Recycling Centres: A Breakdown of the Benefits

It’s easy to grow despondent about environmental issues, particularly when so many people fail to recognise their importance in this landmark era of climate change. But if you look around you, one thing you’ll see is people taking recycling a lot more seriously. In what seems like a monthly occurrence now, companies like JP Concrete erect yet another recycling center in the UK. For those of us who understand recycling, such events are a step in the right direction. But for those who don’t, here’s a list of exactly what these fantastic sites are doing for the environment with your old cans, bottles and waste paper.

Plastic

plastic-recycle

We tend to think of plastic being melted down and remolded into other plastic items – bottles, toys or product packaging. But in fact, the benefits to the environment are much more profound than that. Plastic can actually be recycled into fleece clothing, the significance of this being that we then use far less crude oil; a very scarce resource which is quickly running out. It goes without saying that this is a far more desirable outcome than simply adding to the millions (if not billions) of bottles serving so other purpose than to take up landfill space.

Glass

glass recycle

Though it can seem like a pain to have to sort the different colors of glass from one another, the environmental benefits are significant. Glass, once melted, can be remolded to form new objects, such as bottles. Not only does this require far less energy than making new glass from raw materials, but the whole process can be repeated again and again as well, making glass a 100% re-recyclable material. So maybe sorting your glass into the right colors is a pretty smart move after all.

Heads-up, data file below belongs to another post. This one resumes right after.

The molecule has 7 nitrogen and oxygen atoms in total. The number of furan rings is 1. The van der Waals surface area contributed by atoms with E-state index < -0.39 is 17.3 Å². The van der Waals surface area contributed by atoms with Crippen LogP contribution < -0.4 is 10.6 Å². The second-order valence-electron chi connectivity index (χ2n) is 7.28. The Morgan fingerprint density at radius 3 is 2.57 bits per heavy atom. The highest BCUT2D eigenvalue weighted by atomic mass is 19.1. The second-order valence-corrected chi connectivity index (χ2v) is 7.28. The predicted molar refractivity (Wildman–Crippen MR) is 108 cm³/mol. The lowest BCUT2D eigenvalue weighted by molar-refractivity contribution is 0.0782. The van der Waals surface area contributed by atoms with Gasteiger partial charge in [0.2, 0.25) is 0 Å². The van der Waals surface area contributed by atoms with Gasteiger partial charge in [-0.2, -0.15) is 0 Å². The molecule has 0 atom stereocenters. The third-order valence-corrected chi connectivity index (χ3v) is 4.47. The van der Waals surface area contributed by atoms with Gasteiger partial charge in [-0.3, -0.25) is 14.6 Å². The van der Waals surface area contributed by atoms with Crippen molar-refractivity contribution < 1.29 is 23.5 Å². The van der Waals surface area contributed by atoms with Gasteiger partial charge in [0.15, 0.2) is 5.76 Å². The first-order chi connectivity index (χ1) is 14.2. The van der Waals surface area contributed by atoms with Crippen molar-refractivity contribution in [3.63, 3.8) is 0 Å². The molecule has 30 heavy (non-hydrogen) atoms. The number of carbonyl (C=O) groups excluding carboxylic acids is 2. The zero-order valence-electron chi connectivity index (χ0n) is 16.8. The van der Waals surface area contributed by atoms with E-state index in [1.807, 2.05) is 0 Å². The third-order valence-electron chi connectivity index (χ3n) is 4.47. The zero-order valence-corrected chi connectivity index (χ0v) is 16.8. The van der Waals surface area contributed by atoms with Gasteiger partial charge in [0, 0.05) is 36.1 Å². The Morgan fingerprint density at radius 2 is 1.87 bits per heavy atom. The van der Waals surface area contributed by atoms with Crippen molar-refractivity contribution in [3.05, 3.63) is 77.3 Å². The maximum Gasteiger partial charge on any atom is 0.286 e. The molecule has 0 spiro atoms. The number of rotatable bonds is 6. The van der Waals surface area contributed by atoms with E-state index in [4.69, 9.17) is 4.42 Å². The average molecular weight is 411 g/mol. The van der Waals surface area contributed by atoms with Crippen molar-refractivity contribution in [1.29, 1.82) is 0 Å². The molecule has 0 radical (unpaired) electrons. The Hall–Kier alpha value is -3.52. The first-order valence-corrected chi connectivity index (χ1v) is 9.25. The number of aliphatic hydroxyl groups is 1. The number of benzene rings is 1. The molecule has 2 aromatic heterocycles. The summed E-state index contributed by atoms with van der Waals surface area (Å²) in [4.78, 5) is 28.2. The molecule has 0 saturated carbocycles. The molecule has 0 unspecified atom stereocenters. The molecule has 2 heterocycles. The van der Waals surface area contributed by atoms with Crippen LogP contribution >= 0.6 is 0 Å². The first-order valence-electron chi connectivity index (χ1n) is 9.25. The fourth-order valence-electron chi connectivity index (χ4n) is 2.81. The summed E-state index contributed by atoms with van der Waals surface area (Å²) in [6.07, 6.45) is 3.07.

Paper

paper-recycle

It’s unfortunate that paper is perhaps the least durable and least recyclable of these three materials. If it could be recycled as many times as glass for example, perhaps stunning natural environments such as the Amazon basin would stand a great chance at survival. But despite its mortality as a material, paper can still be recycled enough times to make the process worthwhile; newly recycled paper is absolutely fine for making more paper from. After a few times though, it’s generally only good for toilet paper or cardboard.

Educate the Unbelievers

You’ll no doubt encounter people who choose not to recycle. Maybe they feel that the earth is doomed to failure, so why try to save it? Or perhaps they simply don’t understand the real benefits that lie therein. Having read this breakdown, be sure to pass it on, and duly educate the unbelievers.